Las Vegas designer explains how she overcame immigration obstacles to launch career

Get fashion designer Ermelinda Manos talking about her passion and it starts to sound like she’s making magic.

“I never questioned it, I never doubted, I know it’s what I’m always going to do. When I start designing, even when I look at a piece of fabric, I just, I’m in love. I could be locked up in a room and just design. I have thousands of ideas and I can’t even explain it,” she says.

Those ideas mostly manifest in the form of evening and bridal wear with tulle, feathers, sheer lace and lots of sparkles. They’re staples she’s crafted a fashion career from in a city that’s not exactly known for its fashion scene or culture.

In a book released this fall, “Lost in Las Vegas,” Manos reflects on the beginning of her career and pays tribute to the city that became home for her when she immigrated from Greece at age 12.

Manos paired a selection of her designs with various locations of historic or cultural significance around the city: a tulle skirt and vintage U.S. military parachute with a barren desert landscape in reference to Miss Atomic Bomb, a black sequined evening gown and black lace gloves outside the Mob Museum. With photographs at the Fremont Street Experience, Las Vegas Academy, El Cortez, the Plaza and Binion’s, the book features downtown heavily. Throughout the book, she chronicles Las Vegas’ growth.

Now 30, her own Las Vegas story began when, at age 12, she moved with her family into Circus Circus on the Strip, “where the cigarette odor of the casino carpet and slot machine sounds felt oddly comforting and all of my friendships with other kids lasted only a few days or the lengths of their family’s vacation,” she writes in her book. Her family lived there for about three months before moving to Summerlin, where she attended Becker Middle School and then Cimarron-Memorial High School.

Though her family immigrated legally, when Albanian-born Manos underwent the court process to become a U.S. citizen with her mother, both had their legal status revoked, making them undocumented. Manos’ status was tied to her mother’s because she was a minor. Manos was 17 when the court’s decision came down, and suddenly ineligible for college scholarships.

“It pushed me back so much, because I couldn’t go after my dreams the same way my friends could,” Manos says.

She attended the International Academy of Design and Technology in Henderson nonetheless, where she brought the timeless, glittering creations off the paper and onto the runways. Upon graduation in 2009, it was easier, she found, to start her own business as an undocumented immigrant than to secure a job at an existing company.

The immigration battle has been a constant in her life since those first days at Circus Circus. Over the years, she watched Congress fail to pass the DREAM Act, a bill first proposed in 2001 to give undocumented high school graduates a pathway to legal status.

Once President Obama approved the Deferred Action for Childhood Arrivals policy in 2012, Manos worked with Nevada Congresswoman Dina Titus to regain legal residency, though she is still in the process of securing citizenship. Her immigration status forced her to aggressively pursue her dreams.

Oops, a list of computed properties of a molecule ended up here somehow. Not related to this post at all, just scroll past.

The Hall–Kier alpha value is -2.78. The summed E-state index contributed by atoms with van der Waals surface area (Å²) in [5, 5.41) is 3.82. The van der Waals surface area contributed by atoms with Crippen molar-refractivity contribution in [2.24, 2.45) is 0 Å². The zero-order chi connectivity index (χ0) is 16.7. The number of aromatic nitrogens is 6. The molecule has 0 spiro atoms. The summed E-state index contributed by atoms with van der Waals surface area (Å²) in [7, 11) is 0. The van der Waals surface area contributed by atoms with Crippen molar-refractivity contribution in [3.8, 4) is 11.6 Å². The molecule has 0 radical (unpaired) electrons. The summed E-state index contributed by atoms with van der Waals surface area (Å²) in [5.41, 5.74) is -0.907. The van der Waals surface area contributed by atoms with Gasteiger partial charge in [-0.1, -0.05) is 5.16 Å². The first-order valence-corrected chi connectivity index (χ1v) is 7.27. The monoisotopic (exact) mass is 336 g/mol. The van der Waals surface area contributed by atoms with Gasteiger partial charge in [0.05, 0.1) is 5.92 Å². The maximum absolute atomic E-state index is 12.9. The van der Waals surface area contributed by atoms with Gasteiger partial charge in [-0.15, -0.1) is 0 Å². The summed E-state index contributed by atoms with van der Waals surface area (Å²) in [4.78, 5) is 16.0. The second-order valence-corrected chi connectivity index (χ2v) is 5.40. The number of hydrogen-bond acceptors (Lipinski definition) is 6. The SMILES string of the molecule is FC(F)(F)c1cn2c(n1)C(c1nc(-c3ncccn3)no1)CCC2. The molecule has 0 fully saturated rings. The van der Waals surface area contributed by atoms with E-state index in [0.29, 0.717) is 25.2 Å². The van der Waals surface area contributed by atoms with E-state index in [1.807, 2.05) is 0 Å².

“In a way, that kind of helped us connect as well because I was also an immigrant as well when I was young. I came to this country very young, just like her. It was a struggle to go through the right channels to become a proper citizen,” says Winnie Shao, owner of the manufacturing company LV Apparel Development. Manos helped Shao break into the fashion industry when she graduated from the International Academy of Design and Technology in 2012, and they’ve since collaborated on various projects, with Manos designing and Shao handling the more technical aspects of creating clothing.

Manos’ first clothing line debuted at LA Fashion Week in 2009. “Lost in Las Vegas” includes designs from the years since then. In the next year, she’ll release another line and has plans to sell her designs in brick-and-mortar stores.

“Both of us are really hoping on building the fashion community here in Las Vegas,” Shao says. Both place a high priority on creating opportunities and jobs in the city.

In one of the final images in the book, the model poses in a bright blue mini dress and red pumps in front of the “Viva Lost Vegas” mural just off Fremont Street.

“I wanted to do that, to dedicate (the book) to (young immigrants), that they don’t have to be afraid or ashamed of anything, they can always look at this book and feel encouraged,” Manos says. “And not just for immigrants, but for anybody who’s ever felt lost or had any battle in their life.”

Read more from Sarah Corsa at reviewjournal.com. Contact her at scorsa@reviewjournal.com and follow @sarahcorsa on Twitter.

ad-high_impact_4
Life
Barber sets up shop in grandfather’s old shop
Andres Dominguez’s new barber shop is filled with memories of his grandfather, who ran the El Cortez landmark for more than 30 years. (John Przybys/Las Vegas Review-Journal)
Life and times of a 90-year-old horse player
Leo Polito of Las Vegas describes meeting legendary jockey and trainer Johnny Longden on the beach at Del Mar. Mike Brunker/Las Vegas Review-Journal.
Learning the history of singing bowls
Presentation at Summerlin Library teaches residents about the history of singing bowls (Mia Sims/Las Vegas Review-Journal)
Learning live-saving techniques in Stop the Bleed class
Leslie Shaffer, an AMR paramedic, shows how to control bleeding during a Stop the Bleed course at the Summerlin Library. The class is designed to teach anyone how to control and stop life-threatening bleeding. (Mia Sims/Las Vegas Review-Journal)
Vicki Richardson speaks about on the power of art
Artist and arts advocate Vicki Richardson talks about the power of art to inspire and challenge. (John Przybys/Las Vegas Review-Journal)
DressCoders pairs tech with haute couture